Leigh Whannell’s The Invisible Man

It takes a lot to make a truly effective horror film these days. Between fan desensitization, cynicism, employment of rampant jump scares and gore the genre often has a tendency to go off track. And then there are efforts like Leigh Whannell’s The Invisible Man, which is not only an unbearably suspenseful, well drawn shocker with a stunning lead performance from Elizabeth Moss but a beautifully crafted, simplistic yet hard hitting piece of filmmaking. Moss is Cecilia, who makes a daring, hair raising escape from her evil, abusive husband Adrian (Oliver Jackson Cohen) in an atmospheric opening sequence that sets the tone nicely. Adrian later kills himself… or does he? Considering just how nuts this guy is and how far he was willing to go to control his wife, it isn’t a stretch to believe that he’d fake his death and start stalking her like the repulsive creep he is. It doesn’t help that he’s also a millionaire optics innovator with the skills and money to build a suit that renders him invisible. It’s a lean, mean concept that has endless potential for tense, highly uneasy scenes and that’s exactly what we get. Cecilia is in a tricky spot because everyone thinks he’s dead and only she knows him well enough to believe he’d go to those lengths to keep making life miserable for her. We feel her hopelessness as each scenario plays out and when she’s finally had enough and decides to fight back… boy do we ever feel that too. Moss is utterly fantastic, never playing up drama or going into scream queen territory but rather making Cecilia a resilient, believable tough cookie that we feel for and root for. The first half of the film is the most effective, when Adrian is subtly haunting her and playing cruel tricks from beyond her field of vision, despite being right there in the room with her. The original score from Benjamin Wallfisch is a terrifying, dread filled piece that mimics the sound of blood rushing in one’s ears when confronted with danger, anxiety or trauma bubbling up. Like I said it takes a lot in a horror film to truly get to me these days, but this one pulled it off. As I left the theatre and headed home I felt like someone or something unseen was watching me, and no film has had that effect of following me out of the cinema since… well since It Follows. One of the best horror films of the past decade or so.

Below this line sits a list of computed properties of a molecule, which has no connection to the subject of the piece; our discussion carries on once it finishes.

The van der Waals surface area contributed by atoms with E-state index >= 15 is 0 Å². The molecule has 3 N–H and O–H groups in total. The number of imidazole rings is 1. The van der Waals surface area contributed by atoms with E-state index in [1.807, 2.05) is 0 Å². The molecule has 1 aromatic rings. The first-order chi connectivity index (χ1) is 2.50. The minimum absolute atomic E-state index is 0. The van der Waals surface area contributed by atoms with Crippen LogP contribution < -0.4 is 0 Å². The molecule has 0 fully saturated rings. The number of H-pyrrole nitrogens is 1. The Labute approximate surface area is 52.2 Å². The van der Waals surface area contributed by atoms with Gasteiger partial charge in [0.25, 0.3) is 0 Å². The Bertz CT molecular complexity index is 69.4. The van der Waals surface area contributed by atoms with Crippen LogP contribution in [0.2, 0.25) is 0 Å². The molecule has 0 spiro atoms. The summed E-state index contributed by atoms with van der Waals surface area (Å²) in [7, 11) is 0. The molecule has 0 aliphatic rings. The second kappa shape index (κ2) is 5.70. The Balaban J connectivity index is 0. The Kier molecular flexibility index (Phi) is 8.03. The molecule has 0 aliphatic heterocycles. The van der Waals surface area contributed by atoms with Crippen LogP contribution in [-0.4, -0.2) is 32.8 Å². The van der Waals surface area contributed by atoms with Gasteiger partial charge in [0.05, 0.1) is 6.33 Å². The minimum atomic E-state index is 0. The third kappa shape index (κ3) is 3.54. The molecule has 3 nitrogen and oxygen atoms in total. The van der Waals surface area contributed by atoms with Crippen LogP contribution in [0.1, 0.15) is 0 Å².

-Nate Hill

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